Well, this was a good start, and I was pleased with the conversations that were had with Mum, who surprised us by being jovial throughout. And also with the chats that I and Dad had with the Psych staff.

Mum, when they were gone, said that she didn't need blood work, but we'll see, because when the phones are repaired I will contact Dr Rambert, our GP. 

January 16th: Dad was asked what he was doing in the apartment yesterday evening. Mum wouldn't talk to him for a considerable time, although she allowed him to say goodnight. She was fast asleep at half eight this morning, and Dad and I had a chat about things. He is so worried about his impending meeting with the consultant. Told me that he has always worried excessively. I wondered whether he should obtain medication to calm him down. Nowadays that is eminently possible, nicht wahr? Perhaps a job for the PsychoGeriatric caseworker?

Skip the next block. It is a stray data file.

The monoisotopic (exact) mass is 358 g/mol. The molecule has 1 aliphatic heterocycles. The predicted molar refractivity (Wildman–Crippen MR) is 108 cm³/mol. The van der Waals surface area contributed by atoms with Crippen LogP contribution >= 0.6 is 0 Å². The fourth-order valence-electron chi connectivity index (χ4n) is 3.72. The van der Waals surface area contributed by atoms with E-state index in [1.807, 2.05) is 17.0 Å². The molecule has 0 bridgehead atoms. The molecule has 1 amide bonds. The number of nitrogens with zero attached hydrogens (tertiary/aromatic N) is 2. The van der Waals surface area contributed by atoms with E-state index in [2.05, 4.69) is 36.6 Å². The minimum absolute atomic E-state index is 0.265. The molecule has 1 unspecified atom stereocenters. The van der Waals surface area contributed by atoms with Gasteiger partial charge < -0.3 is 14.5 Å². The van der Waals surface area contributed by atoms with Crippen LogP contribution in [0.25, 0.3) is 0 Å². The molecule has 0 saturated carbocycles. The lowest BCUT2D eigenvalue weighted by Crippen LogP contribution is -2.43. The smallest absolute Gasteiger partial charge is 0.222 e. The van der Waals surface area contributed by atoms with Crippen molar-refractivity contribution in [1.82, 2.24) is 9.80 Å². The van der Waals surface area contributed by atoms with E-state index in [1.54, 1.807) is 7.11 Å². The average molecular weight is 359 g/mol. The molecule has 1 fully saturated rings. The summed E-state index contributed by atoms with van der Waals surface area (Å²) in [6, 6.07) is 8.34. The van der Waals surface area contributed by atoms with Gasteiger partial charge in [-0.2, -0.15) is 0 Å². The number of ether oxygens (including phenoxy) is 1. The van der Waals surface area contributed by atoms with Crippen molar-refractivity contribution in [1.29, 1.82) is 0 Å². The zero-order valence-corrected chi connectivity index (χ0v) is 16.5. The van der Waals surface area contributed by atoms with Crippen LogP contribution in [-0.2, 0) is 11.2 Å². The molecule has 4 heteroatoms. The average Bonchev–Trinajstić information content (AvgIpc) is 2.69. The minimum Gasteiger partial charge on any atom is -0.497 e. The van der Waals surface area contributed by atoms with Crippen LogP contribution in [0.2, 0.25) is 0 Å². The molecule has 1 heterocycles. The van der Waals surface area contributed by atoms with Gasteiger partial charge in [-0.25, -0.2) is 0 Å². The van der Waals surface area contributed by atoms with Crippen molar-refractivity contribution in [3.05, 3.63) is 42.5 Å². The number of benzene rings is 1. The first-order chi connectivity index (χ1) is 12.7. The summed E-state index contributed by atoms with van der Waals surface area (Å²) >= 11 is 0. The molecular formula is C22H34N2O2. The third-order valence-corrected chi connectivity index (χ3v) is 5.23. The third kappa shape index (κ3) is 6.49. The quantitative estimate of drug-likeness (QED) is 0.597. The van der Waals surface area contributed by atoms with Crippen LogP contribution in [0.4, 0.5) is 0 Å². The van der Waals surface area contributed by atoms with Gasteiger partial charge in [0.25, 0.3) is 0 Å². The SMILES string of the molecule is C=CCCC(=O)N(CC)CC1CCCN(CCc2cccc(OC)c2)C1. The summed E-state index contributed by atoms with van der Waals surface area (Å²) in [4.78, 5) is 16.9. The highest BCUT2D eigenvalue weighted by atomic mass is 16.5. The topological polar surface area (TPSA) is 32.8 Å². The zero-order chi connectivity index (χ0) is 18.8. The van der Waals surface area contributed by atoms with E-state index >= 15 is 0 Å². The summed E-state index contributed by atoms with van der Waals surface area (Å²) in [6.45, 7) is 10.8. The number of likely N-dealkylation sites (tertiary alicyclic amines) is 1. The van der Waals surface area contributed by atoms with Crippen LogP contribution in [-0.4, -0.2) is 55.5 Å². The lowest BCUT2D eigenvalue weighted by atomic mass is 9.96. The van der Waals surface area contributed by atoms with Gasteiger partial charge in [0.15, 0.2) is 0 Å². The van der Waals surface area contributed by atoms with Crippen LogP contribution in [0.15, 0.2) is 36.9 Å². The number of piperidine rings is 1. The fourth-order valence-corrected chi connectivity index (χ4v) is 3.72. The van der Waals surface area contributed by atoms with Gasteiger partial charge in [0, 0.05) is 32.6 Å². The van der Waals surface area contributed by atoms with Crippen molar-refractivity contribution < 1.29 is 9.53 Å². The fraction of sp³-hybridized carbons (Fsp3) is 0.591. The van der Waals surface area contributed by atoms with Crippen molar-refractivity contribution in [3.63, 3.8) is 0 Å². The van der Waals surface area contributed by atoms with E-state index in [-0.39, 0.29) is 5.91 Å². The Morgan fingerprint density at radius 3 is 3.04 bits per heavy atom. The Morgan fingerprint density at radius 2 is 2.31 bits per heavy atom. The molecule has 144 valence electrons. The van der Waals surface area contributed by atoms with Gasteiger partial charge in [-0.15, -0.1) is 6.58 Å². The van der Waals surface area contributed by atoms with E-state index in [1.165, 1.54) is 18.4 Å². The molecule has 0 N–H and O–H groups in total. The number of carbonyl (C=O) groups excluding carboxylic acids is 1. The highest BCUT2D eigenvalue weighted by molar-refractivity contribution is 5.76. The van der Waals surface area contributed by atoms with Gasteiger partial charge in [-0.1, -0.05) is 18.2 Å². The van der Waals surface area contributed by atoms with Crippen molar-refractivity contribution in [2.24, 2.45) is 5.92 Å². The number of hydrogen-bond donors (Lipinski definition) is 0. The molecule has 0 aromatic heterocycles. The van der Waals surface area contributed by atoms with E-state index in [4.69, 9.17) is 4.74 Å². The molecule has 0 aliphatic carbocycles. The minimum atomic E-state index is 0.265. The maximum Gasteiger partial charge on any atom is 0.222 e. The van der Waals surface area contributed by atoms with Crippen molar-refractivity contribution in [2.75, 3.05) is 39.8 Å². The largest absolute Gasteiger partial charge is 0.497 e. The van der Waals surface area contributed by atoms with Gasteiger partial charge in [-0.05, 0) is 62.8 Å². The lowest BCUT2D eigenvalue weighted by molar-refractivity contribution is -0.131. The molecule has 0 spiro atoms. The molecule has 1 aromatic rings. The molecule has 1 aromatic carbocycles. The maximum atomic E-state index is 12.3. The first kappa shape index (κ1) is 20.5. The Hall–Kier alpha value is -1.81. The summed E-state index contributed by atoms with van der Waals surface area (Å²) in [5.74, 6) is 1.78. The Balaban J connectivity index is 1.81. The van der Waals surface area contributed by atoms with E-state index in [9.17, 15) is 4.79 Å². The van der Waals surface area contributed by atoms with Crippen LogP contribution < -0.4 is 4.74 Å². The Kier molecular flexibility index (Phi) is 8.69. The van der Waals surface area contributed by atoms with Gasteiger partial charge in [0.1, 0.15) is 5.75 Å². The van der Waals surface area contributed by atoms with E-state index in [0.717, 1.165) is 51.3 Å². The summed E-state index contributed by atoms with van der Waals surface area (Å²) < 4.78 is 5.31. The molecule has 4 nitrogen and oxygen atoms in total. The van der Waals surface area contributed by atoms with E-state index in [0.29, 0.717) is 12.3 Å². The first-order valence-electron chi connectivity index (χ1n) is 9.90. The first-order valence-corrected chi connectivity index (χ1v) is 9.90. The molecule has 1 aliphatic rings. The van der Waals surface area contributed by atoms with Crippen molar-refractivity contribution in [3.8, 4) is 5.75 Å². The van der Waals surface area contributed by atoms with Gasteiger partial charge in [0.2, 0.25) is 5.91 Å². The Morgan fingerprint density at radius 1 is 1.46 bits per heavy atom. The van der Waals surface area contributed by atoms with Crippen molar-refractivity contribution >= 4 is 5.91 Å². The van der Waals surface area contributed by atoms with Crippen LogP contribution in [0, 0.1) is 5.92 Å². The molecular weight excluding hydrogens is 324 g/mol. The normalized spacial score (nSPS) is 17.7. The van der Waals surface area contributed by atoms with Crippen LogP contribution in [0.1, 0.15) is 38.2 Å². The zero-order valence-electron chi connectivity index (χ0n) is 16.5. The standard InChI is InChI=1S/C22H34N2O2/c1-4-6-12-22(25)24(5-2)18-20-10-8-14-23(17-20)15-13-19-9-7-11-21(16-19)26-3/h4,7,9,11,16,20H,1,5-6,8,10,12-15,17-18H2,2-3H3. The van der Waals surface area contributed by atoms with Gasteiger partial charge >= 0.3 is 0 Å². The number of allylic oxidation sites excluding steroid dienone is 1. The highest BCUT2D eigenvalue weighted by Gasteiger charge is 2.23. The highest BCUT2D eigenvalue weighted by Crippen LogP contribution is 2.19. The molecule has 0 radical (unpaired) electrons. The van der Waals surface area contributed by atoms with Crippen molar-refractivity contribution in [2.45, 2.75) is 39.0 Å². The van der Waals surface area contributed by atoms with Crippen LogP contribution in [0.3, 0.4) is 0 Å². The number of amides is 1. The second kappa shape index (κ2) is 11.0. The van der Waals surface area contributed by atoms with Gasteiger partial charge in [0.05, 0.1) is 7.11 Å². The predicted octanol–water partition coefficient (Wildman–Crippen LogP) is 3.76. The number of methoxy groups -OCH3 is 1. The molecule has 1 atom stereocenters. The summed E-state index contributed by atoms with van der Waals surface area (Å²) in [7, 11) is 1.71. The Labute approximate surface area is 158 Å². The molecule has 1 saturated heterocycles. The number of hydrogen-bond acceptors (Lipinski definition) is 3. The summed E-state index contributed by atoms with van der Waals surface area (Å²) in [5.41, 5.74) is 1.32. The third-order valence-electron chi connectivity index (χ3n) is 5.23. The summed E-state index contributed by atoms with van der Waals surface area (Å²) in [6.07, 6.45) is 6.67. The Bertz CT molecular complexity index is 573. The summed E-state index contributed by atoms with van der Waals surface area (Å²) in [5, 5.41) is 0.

January 17th: Everything going wobbly
Firstly, last night: mother was accusing Dad of seeing his girlfriend upstairs. She now talks to me, but not to Dad. Volte face enorme! Secondly, wouldn't go to the restaurant because they were going to poison her. When we returned, maintained the anti status towards Dad. When I mentioned Michelle and Katharine coming she was adamant in her usual way about M's dislike. Came past my door twice and opened it and waved her fingers oddly at me, also accepting that I would be staying the night. When Dad went to bed, she opened the door with her hair net and a glum face, saying "He is going to bed, he's not going upstairs to his girlfriend. Bugger."

This morning, I phoned PsychoGeriatrics about Mum's refusal to go to the doctor on Friday. This because she has decided with her "chats" to Rambert, Dad's girlfriend, the Psychogerries, etc., that she has had her blood test already. And is fit, and knows what her body is like, ad infinitum.